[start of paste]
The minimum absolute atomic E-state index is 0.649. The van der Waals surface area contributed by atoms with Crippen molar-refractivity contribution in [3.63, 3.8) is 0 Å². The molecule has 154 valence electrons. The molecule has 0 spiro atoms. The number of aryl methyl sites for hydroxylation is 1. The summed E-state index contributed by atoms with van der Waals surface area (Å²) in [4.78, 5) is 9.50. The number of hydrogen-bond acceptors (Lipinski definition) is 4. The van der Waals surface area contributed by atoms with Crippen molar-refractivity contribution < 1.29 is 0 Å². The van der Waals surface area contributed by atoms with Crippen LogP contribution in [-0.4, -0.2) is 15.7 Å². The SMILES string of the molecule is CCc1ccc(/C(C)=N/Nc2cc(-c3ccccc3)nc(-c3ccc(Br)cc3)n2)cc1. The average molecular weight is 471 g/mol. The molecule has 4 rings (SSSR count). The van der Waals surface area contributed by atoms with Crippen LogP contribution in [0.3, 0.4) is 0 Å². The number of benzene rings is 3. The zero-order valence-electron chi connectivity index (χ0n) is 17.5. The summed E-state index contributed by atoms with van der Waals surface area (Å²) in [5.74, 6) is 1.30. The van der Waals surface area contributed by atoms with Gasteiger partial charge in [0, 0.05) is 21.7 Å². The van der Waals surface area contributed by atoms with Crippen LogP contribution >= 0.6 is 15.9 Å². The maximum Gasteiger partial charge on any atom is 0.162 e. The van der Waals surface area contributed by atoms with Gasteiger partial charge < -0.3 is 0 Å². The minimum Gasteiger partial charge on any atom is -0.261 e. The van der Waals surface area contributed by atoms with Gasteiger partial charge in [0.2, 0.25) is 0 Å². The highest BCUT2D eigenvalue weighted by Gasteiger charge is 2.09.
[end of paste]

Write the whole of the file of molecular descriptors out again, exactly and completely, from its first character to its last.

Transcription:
The minimum absolute atomic E-state index is 0.649. The van der Waals surface area contributed by atoms with Crippen molar-refractivity contribution in [3.63, 3.8) is 0 Å². The molecule has 154 valence electrons. The molecule has 0 spiro atoms. The number of aryl methyl sites for hydroxylation is 1. The summed E-state index contributed by atoms with van der Waals surface area (Å²) in [4.78, 5) is 9.50. The number of hydrogen-bond acceptors (Lipinski definition) is 4. The van der Waals surface area contributed by atoms with Crippen molar-refractivity contribution < 1.29 is 0 Å². The van der Waals surface area contributed by atoms with Crippen LogP contribution in [-0.4, -0.2) is 15.7 Å². The SMILES string of the molecule is CCc1ccc(/C(C)=N/Nc2cc(-c3ccccc3)nc(-c3ccc(Br)cc3)n2)cc1. The average molecular weight is 471 g/mol. The molecule has 4 rings (SSSR count). The van der Waals surface area contributed by atoms with Crippen LogP contribution in [0.3, 0.4) is 0 Å². The number of benzene rings is 3. The zero-order valence-electron chi connectivity index (χ0n) is 17.5. The summed E-state index contributed by atoms with van der Waals surface area (Å²) in [5.74, 6) is 1.30. The van der Waals surface area contributed by atoms with Gasteiger partial charge in [0, 0.05) is 21.7 Å². The van der Waals surface area contributed by atoms with Crippen LogP contribution >= 0.6 is 15.9 Å². The maximum Gasteiger partial charge on any atom is 0.162 e. The van der Waals surface area contributed by atoms with Gasteiger partial charge < -0.3 is 0 Å². The minimum Gasteiger partial charge on any atom is -0.261 e. The van der Waals surface area contributed by atoms with Gasteiger partial charge in [0.2, 0.25) is 0 Å². The highest BCUT2D eigenvalue weighted by Gasteiger charge is 2.09.